Since the onset of the COVID-19 pandemic, video conferencing platforms and apps and other digital tools have come to the fore. With it, also came connection problems and a greater need for efficiency, safety, and security. The introduction of 5G and the increased deployment of broadband infrastructure will see the advent of new applications with more advanced technologies and innovative ideas.
Together with innovation and inclusiveness, infrastructure and investment form what I call the “4 Is”.
I am calling on governments, businesses, and others to come together under these “4 Is” and seize the opportunity presented by today’s crisis to accelerate broadband development.
Today’s unprecedented crisis calls for unprecedented cooperation. ITU members from government and industry have worked hand-in-hand for over a century and a half, using technology as a force for good. So when COVID-19 began to spread internationally, our members and partners lost no time devising our response.
ITU quickly launched the REG4COVID platform to help countries and their regulators share best practices during the pandemic. We also launched Emergency Communications Guidelines to help policy makers formulate effective telecom responses in the wake of emergencies and disasters.
ITU joined the Global Education Coalition led by UNESCO to ensure learning never stops for students and youth across the planet affected by school and university closures. We joined WHO, UNICEF, and global operators to deliver health messaging via mobile phones to billions still lacking an Internet connection.
At ITU, we take our commitment to health very seriously. That is why I joined the G20 Health Ministers a few weeks ago for their extraordinary meeting on COVID-19, to help boost digital health solutions. A close collaboration between health and ICT industries is more important than ever!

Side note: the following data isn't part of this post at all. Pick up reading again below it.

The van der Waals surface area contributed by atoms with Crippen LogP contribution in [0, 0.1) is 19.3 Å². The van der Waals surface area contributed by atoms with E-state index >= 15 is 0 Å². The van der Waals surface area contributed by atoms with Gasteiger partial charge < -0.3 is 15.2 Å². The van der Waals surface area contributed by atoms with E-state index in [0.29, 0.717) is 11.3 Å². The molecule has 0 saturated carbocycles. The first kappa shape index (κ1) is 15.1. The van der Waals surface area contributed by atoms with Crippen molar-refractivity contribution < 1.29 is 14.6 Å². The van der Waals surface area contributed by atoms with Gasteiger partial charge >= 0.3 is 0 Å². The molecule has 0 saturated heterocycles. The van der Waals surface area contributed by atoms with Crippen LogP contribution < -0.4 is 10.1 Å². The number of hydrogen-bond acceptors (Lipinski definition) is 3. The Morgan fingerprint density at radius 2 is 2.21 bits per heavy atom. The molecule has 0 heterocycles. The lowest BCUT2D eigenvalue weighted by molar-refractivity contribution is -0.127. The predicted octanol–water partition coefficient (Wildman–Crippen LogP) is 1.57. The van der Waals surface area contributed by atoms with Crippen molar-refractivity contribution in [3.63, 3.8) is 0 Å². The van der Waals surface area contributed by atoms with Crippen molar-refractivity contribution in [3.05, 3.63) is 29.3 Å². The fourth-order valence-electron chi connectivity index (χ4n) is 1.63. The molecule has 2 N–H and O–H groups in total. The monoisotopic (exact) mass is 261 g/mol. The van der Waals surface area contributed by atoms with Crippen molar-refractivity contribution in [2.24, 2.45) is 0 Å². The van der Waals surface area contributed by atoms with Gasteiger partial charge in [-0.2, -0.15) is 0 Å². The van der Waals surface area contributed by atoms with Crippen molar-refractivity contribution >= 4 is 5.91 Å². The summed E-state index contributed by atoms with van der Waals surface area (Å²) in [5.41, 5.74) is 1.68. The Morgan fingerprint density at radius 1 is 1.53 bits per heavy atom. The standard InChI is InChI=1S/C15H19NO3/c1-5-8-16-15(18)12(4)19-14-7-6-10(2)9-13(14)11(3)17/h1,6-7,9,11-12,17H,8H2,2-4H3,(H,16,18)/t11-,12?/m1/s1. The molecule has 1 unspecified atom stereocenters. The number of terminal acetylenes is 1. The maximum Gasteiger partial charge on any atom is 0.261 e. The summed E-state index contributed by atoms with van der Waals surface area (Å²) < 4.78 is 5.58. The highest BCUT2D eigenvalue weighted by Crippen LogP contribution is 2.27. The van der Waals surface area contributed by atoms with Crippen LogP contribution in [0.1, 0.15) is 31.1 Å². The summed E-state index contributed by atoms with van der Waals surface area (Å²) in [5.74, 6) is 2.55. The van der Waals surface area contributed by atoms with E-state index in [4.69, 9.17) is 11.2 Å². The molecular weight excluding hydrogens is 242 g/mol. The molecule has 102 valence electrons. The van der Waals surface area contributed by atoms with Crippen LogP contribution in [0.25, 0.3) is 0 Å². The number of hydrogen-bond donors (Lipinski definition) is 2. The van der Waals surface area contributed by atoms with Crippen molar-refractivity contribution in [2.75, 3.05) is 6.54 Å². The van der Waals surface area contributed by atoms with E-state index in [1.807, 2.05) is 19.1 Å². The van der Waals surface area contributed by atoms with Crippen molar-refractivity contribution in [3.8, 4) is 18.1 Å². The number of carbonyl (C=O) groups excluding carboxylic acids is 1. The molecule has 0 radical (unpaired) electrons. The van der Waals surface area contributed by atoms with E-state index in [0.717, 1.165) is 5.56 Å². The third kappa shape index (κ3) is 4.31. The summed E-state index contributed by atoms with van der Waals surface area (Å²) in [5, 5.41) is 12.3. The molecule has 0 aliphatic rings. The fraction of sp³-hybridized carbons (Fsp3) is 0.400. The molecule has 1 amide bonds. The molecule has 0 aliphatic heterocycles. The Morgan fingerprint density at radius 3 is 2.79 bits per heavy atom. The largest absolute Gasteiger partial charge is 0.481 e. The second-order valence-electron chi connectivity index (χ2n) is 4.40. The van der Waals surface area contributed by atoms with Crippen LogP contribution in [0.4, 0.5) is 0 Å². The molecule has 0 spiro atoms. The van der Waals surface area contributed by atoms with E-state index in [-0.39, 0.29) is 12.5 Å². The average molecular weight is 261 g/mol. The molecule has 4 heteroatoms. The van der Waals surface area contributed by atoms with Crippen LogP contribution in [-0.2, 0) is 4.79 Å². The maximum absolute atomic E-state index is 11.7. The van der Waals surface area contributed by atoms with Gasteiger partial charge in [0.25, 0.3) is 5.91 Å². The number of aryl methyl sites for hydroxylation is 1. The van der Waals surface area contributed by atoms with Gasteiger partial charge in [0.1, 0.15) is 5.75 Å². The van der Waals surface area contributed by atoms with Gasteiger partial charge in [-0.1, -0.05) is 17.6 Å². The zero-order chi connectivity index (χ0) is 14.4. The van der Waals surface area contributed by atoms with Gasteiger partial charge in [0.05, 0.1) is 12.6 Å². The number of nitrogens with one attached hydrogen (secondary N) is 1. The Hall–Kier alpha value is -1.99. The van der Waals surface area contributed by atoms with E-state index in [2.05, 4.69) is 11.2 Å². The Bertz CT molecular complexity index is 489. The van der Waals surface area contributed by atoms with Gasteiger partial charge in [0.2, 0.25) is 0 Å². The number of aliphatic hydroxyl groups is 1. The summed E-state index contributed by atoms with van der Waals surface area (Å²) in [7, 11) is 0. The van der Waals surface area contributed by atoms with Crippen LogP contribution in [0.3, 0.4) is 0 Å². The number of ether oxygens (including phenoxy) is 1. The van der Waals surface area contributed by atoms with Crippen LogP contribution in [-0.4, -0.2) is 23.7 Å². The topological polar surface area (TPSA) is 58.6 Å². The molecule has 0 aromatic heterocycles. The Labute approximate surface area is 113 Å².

ITU was also instrumental in the adoption of the Broadband Commission’s Agenda for Action. We joined the World Bank, GSMA, and the World Economic Forum to take immediate actions on issues such as network resilience and access and affordability of digital services. Both initiatives help guide global private-public sector collaboration and mitigate the impact of COVID-19 on economies and societies.
Finally, we have built on existing partnerships, like the GIGA partnership that ITU, UNICEF, and others created to connect every school to the Internet, or our work with the International Labor Organization on digital skills for youth, starting with young people in Africa. In all these actions, providing reliable and trustworthy digital networks and services is of the utmost importance. ITU is committed to leveraging technology for development and no virus, no matter how powerful, will make us deviate from our objective.
ITU has enjoyed strong support from its Members. Our World Radiocommunication Conference 2019, successfully held in Egypt from 28 October to 22 November 2019, had a record number of participants. The outcomes of this conference will have a profound influence on ICT development worldwide for the next decade, including improving connectivity in underconnected areas.
While it was not possible for us to hold the ITU Council 2020 physically in Geneva in mid-June, we just organized a Virtual Consultation of ITU Councilors that addressed urgent and important issues. The agreed results of this unprecedented consultation are now under the process of approval by correspondence and show ITU’s leadership role during this unprecedented period.
Emerging technologies such as 5G, artificial intelligence, blockchain, cloud computing, the Internet of Things, and many more have the capacity to improve the lives of billions across the globe.
The importance of universal broadband access to enable essential services and social cohesion must bring a new urgency to eradicating the digital divide and promoting digital inclusion worldwide. With 10 years left to achieve the United Nations Sustainable Development Goals, we need these technologies and ICTs in general now more than ever before.
As the virus is making in-roads in the developing world, let us commit ourselves to bringing broadband connectivity to everyone, everywhere. And let us ensure that the digital infrastructure, services, and applications that have proved fundamental in this crisis are beneficial to all so that we leave no one behind as we recover from the pandemic.